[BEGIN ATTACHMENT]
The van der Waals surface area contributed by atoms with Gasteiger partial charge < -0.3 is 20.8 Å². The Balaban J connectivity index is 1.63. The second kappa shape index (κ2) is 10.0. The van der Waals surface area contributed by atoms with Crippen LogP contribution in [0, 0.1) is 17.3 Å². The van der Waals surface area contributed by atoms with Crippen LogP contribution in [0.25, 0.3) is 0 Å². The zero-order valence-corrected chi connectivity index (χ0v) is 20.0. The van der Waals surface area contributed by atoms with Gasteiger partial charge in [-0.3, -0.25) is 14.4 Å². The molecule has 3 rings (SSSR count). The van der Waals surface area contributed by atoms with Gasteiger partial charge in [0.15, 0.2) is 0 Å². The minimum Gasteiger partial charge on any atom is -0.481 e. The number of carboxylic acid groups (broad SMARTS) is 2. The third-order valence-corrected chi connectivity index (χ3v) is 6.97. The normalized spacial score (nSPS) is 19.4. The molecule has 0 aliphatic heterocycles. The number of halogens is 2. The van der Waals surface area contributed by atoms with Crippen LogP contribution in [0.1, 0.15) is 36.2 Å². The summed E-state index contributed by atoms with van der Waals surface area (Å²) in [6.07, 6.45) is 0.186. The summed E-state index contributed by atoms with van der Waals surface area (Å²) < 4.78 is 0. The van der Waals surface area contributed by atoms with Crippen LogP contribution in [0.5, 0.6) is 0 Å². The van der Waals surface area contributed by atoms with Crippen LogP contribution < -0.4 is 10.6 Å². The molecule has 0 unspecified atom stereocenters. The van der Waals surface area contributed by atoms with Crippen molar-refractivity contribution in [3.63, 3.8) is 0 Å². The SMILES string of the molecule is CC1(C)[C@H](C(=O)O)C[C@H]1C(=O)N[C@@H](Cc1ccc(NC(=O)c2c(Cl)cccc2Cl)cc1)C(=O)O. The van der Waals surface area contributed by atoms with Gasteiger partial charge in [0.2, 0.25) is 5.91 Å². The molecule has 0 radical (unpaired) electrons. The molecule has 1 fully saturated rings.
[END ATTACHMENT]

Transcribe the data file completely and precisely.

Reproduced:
The van der Waals surface area contributed by atoms with Gasteiger partial charge < -0.3 is 20.8 Å². The Balaban J connectivity index is 1.63. The second kappa shape index (κ2) is 10.0. The van der Waals surface area contributed by atoms with Crippen LogP contribution in [0, 0.1) is 17.3 Å². The van der Waals surface area contributed by atoms with Crippen LogP contribution in [0.25, 0.3) is 0 Å². The zero-order valence-corrected chi connectivity index (χ0v) is 20.0. The van der Waals surface area contributed by atoms with Gasteiger partial charge in [-0.3, -0.25) is 14.4 Å². The molecule has 3 rings (SSSR count). The van der Waals surface area contributed by atoms with Gasteiger partial charge in [0.15, 0.2) is 0 Å². The minimum Gasteiger partial charge on any atom is -0.481 e. The number of carboxylic acid groups (broad SMARTS) is 2. The third-order valence-corrected chi connectivity index (χ3v) is 6.97. The normalized spacial score (nSPS) is 19.4. The molecule has 0 aliphatic heterocycles. The number of halogens is 2. The van der Waals surface area contributed by atoms with Crippen LogP contribution in [0.1, 0.15) is 36.2 Å². The summed E-state index contributed by atoms with van der Waals surface area (Å²) in [6.07, 6.45) is 0.186. The summed E-state index contributed by atoms with van der Waals surface area (Å²) < 4.78 is 0. The van der Waals surface area contributed by atoms with Crippen LogP contribution in [0.5, 0.6) is 0 Å². The van der Waals surface area contributed by atoms with Crippen LogP contribution < -0.4 is 10.6 Å². The molecule has 0 unspecified atom stereocenters. The van der Waals surface area contributed by atoms with Crippen molar-refractivity contribution in [3.63, 3.8) is 0 Å². The SMILES string of the molecule is CC1(C)[C@H](C(=O)O)C[C@H]1C(=O)N[C@@H](Cc1ccc(NC(=O)c2c(Cl)cccc2Cl)cc1)C(=O)O. The van der Waals surface area contributed by atoms with Gasteiger partial charge in [0.2, 0.25) is 5.91 Å². The molecule has 0 radical (unpaired) electrons. The molecule has 1 fully saturated rings.